Yet two days before all of this hit the fan, Los Angeles Dodgers left fielder Manny Ramirez was suspended for taking gonadotropins LH and HCG. These are female fertility hormones that can also be used following a steroid cycle, which can help jumpstart the male body to start regenerating its own testosterone again, as excess supplanted testosterone in the body will shut down that part of the endocrine system.

We knew all this because we were told… by the parties involved… within the first 48 hours of the announcement.

Now, if NASCAR is seriously trying to be like stick-and-ball sports – which it so blatantly is – how about coming out and offering a detailed report just like Major League Baseball did? That way, there is no doubt or cloud of suspicion and innuendo surrounding what substance was abused?

But instead of doing that, we get handed the breaking news horror of Long’s “indiscretion.” Suddenly, a man who to date is best known for selling his ride to Darrell Waltrip prior to the 2000 Coca-Cola 600 and somehow managing to barrel roll down the length of the backstretch at Rockingham in 2004 is staring blankly at a three-month suspension. It’s a benching that could really hurt him; that is, if he actually competed in the series to begin with. Instead, the penalty took away points Long doesn’t have, fined him money that was never earned, and… kept him from what, exactly?

It also probably doesn’t help that days earlier, NASCAR Czar Brian France offered his latest disjointed and incongruent State of the Sport speech. Along with claiming that website traffic was up – when our own “Tom Bowles on Wednesday in his Did You Notice? column presented data that contradicts this claim – France reaffirmed the legitimacy and virtues of NASCAR’s substance abuse policy… whatever those substances and policies may be.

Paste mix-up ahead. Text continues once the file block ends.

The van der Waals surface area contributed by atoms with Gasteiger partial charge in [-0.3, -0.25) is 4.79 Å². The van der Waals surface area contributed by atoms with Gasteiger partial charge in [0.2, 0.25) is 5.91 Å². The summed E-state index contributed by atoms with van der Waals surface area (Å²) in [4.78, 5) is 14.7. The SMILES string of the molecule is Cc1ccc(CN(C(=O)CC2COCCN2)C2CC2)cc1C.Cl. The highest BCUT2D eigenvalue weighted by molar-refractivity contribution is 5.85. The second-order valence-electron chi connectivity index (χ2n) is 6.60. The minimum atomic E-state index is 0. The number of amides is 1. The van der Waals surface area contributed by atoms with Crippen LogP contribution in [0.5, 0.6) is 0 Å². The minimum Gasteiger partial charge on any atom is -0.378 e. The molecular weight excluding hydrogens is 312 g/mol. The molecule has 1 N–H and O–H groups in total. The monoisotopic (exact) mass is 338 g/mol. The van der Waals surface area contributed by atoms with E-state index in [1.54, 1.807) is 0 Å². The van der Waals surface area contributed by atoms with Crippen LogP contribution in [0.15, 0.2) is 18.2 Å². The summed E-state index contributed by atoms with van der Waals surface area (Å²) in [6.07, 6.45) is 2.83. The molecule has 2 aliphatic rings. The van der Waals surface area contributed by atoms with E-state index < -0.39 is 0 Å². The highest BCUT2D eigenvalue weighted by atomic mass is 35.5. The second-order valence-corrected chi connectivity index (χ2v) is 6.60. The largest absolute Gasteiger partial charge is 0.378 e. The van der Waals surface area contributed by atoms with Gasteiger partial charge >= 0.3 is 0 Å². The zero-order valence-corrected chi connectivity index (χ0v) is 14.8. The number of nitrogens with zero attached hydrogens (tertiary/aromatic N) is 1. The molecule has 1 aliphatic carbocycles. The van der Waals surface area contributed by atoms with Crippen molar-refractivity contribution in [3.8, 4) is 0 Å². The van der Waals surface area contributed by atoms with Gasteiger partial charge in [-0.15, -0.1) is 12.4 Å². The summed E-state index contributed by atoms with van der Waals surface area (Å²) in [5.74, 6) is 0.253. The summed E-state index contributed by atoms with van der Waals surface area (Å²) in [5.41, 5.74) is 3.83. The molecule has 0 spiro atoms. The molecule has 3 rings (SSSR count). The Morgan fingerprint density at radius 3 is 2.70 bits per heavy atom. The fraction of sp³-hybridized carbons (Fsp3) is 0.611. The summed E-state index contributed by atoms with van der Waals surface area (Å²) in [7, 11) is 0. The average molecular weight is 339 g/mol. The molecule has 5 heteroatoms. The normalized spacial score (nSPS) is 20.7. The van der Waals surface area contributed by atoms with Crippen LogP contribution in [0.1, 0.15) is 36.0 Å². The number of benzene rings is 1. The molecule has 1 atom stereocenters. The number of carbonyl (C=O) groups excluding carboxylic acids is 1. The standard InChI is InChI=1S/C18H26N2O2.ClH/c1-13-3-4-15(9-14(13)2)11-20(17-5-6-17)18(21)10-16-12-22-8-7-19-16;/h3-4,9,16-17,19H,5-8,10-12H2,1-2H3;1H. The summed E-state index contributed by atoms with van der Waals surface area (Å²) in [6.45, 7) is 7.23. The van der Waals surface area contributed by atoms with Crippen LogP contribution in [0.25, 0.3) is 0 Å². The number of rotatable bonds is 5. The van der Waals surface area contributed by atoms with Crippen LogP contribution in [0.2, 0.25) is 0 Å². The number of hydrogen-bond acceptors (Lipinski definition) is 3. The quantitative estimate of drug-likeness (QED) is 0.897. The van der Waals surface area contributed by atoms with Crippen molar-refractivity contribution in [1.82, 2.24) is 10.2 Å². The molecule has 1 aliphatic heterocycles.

Now, I know I’m no David Caruso – and not just because I’m not pale, don’t have red hair or am a really, really bad actor – but this is one case that’s pretty easy to crack by looking at it for about as long as Long’s 358+ CID boat anchor held together Saturday night at Lowe’s Motor Speedway. This appears to be little more than subterfuge at its worst, right up there with wagging the dog and blowing up tents and aspirin factories.

There is an old adage that says that the best place to hide sometimes is right out in plain sight.

Memo to Brian France and NASCAR: You’re doing it wrong.

About the author

Vito is one of the longest-tenured writers at Frontstretch, joining the staff in 2007. With his column Voice of Vito (monthly, Fridays) he’s a contributor to several other outlets, including Athlon Sports and Popular Speed in addition to making radio appearances. He forever has a soft-spot in his heart for old Mopars and presumably oil-soaked cardboard in his garage.